The impact of tobacco use in Washington dc 

A DC Tobacco Free Coalition Fact Sheet

Smoking is the leading cause of preventable death killing over 800 DC residents each year and can cause a significant decline in the quality of life the longer you smoke. Smoking also affects the entire family- when a family member smokes it can cause serious health consequences for nonsmoking family members, especially young children. The DC Tobacco Free Coalition (DCTFC) is committed to making sure all DC residents who smoke have access to smoking cessation treatments so they can stay quit for good.

  • More than 16 percent of adults in Washington, DC are smokers. Tobacco-use rates are disproportionately high among certain populations in Washington, DC, including African Americans (26 percent) and lesbian, gay, bisexual and transgender adults (34 percent), according to the CDC. Source: Campaign For Tobacco Free Kids and the
  • Quitting smoking is associated with reduced risk for heart disease within one to two years, as well as reduced risk for lung cancer and many other types of cancer. Source: (US Surgeon General’s Report, 1990, p. vi)
  • Smoking costs Washington, DC $391 million annually, with a total cost to DC Medicaid of $94.4 million. Smoking-related productivity losses in the District exceed $280 million per year. Nationwide, smoking costs $300 billion a year, including $170 billion spent on direct medical care. Source: Campaign For Tobacco Free Kids
  • The state and federal tax burden for DC residents from smoking-caused government expenditures is equal to $860 per household. Source: Campaign For Tobacco Free Kids
  • Smoking is the leading cause of preventable death and disease in the U.S. Smoking kills 800 District of Columbia residents each year and leads to a significant decline in quality of life for smokers.  Source: Campaign For Tobacco Free Kids
  • The U.S. Department of Health and Human Services recognizes tobacco dependence as a chronic disease that often requires repeated intervention and multiple attempts to quit. Source: Department of Health and Human Services
  • Nearly seven in ten adult smokers would like to quit smoking, and over 61 percent of DC smokers have made an attempt to quit in the last year. Of the 40 million people in the United States who smoke cigarettes, many are unable to quit without assistance from healthcare providers. Source: The CDC and The Kaiser Family Foundation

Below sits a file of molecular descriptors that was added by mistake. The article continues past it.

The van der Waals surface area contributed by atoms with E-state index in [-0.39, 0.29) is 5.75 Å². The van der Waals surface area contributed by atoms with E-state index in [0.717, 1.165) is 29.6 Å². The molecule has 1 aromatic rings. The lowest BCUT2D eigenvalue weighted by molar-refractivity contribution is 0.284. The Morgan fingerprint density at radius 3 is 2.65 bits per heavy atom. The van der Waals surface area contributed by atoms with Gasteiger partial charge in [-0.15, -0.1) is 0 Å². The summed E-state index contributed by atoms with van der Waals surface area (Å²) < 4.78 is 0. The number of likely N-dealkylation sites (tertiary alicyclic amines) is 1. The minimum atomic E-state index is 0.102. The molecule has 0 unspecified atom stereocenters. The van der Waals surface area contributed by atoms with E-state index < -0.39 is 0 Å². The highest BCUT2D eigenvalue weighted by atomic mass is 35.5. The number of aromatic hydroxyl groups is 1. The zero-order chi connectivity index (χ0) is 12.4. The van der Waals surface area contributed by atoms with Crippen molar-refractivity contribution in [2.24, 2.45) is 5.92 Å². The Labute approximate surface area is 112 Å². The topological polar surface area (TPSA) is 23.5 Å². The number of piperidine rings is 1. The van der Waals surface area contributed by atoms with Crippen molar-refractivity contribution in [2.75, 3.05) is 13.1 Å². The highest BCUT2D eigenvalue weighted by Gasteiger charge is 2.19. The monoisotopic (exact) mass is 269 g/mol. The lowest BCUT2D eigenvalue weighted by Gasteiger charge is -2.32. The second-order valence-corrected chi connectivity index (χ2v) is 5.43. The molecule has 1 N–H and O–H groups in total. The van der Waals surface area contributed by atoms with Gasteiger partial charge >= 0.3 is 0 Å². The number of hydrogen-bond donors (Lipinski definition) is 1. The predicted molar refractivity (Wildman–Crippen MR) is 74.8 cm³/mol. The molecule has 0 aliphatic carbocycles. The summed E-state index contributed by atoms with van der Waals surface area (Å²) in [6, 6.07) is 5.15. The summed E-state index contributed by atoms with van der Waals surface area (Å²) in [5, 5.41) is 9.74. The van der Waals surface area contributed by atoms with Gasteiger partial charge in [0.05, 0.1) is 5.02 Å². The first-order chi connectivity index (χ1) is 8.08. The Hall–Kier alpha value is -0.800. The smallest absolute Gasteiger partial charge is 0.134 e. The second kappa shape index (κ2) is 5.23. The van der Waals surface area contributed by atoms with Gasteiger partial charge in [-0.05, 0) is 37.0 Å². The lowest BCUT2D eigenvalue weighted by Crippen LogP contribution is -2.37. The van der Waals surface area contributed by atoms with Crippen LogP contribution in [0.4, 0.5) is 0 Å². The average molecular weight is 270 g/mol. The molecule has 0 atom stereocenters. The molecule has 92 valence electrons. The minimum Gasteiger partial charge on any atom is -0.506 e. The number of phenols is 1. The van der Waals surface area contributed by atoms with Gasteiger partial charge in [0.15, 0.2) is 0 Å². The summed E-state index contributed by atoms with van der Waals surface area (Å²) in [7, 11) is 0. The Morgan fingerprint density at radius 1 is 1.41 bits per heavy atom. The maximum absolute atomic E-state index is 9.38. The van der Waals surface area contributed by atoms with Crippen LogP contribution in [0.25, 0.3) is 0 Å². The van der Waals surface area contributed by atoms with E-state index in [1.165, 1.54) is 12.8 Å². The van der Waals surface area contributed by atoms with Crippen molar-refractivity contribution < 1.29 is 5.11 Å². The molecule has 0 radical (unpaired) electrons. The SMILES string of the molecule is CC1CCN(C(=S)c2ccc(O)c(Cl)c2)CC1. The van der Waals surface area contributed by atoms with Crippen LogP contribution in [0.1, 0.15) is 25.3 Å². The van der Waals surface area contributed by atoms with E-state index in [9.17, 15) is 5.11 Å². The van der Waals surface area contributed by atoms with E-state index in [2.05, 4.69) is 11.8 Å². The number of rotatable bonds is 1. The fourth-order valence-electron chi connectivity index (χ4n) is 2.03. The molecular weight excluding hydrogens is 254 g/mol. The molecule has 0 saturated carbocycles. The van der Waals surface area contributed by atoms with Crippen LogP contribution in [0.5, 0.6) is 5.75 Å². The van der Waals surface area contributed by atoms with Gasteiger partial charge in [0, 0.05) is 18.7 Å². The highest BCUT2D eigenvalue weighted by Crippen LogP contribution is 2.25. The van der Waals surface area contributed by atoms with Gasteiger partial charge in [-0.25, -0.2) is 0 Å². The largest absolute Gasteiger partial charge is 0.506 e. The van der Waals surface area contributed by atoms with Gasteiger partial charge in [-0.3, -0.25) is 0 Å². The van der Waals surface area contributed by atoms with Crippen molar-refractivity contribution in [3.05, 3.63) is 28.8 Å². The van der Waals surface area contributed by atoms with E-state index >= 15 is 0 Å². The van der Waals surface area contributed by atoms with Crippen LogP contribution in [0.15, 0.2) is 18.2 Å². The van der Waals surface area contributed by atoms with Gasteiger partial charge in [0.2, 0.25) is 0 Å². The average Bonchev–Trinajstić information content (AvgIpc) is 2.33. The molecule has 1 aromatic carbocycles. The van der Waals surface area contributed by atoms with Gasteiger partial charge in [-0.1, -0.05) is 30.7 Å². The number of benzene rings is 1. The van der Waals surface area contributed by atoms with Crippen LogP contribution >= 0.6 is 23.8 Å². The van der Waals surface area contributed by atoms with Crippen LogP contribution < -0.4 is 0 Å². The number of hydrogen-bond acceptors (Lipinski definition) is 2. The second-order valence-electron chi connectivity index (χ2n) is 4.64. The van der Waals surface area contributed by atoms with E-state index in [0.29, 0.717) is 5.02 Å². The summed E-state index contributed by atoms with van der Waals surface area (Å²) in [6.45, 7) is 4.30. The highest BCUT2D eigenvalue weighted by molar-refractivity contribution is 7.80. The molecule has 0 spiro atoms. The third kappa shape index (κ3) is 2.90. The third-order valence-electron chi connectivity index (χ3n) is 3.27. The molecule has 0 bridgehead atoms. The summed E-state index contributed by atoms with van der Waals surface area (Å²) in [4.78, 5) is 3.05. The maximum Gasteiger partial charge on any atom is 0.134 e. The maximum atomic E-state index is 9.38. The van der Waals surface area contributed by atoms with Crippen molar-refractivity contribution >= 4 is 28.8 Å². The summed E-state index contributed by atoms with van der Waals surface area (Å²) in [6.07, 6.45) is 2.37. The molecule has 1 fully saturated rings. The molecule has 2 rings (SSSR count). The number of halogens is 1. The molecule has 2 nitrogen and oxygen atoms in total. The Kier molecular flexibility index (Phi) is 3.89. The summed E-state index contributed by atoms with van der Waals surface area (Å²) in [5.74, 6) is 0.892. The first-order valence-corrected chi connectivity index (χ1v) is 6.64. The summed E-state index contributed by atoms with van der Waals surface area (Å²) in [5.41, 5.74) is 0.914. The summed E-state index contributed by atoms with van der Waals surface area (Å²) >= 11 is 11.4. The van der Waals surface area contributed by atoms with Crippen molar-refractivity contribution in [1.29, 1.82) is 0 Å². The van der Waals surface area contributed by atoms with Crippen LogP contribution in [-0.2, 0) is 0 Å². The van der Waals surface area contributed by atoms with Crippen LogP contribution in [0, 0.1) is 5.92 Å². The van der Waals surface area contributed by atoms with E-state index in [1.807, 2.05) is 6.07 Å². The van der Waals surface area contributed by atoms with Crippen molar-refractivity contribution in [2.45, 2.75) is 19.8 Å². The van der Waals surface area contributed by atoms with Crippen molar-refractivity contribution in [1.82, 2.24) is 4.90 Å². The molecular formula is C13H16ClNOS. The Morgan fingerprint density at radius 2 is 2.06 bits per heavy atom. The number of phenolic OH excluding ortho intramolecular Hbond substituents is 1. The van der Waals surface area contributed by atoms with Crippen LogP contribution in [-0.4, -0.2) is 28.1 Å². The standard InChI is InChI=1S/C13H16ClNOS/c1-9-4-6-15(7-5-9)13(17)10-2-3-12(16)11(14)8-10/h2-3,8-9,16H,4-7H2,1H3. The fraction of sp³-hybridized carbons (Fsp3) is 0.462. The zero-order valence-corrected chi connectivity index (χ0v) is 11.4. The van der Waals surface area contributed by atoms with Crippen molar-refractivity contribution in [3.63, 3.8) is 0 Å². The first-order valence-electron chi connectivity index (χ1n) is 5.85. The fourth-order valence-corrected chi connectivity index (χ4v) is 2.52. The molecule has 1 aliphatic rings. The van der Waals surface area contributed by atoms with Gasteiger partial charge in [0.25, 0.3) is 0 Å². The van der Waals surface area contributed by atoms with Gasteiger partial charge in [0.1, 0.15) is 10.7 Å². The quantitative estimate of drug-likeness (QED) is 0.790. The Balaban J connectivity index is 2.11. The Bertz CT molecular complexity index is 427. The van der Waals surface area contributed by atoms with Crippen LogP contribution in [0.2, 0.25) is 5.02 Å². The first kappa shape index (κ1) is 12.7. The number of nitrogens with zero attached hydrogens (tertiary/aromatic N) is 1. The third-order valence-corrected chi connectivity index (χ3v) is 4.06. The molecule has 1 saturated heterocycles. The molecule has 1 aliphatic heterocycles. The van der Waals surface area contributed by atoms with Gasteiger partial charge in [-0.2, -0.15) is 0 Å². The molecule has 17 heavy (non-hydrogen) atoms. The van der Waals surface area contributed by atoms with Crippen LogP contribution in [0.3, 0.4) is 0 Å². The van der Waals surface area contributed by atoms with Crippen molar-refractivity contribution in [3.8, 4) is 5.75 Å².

• It is easier to inhale cigarette smoke with menthol, therefore menthol cigarettes are thought to make absorption of harmful chemicals in the body easier - 88.5% of African American smokers aged 12 years and older prefer menthol cigarettes. Source: The CDC
  • Hookah smokers are under the false impression that it is less harmful than cigarette smoking. Despite the fact that hookah is water pipe smoking, it still delivers nicotine and hookah smokers may absorb more toxic substances because of the way it is smoked.  Source: The CDC
  • Smoking hookah for one-hour results in 200 puffs – the average smoke inhalation during a hookah session is 90,000 milliliters compared to that of 500-600 milliliters during a cigarette smoking session. Source: The CDC
  • While use of cigarettes declined with middle school and high school students between 2011 and 2015, the use of electronic cigarettes among middle and high school students increased during this time.  Source: The CDC
  • Flavoring cigarettes and other tobacco and nicotine products makes them more appealing. A 2014 study shows that 1.5 million middle school and high school students used flavored e-cigarettes, 1.02 million used flavored hookah, and 910,000 used flavored cigars. Source: The CDC
  • Every day in the United States 3,200 people below the age of 18 smoke their first cigarette - 9 out of 10 cigarette smokers first tried smoking by age 18.  Source: The CDC
  • Each year 1,100 children in DC try their first cigarette; there are 7,000 children alive in DC today who, based on current smoking levels, will die from smoking.  Source: Campaign For Tobacco Free Kids

If you have questions about this content, the DC Tobacco Free Coalition, or other tobacco related issues please contact us at or 202.574-6024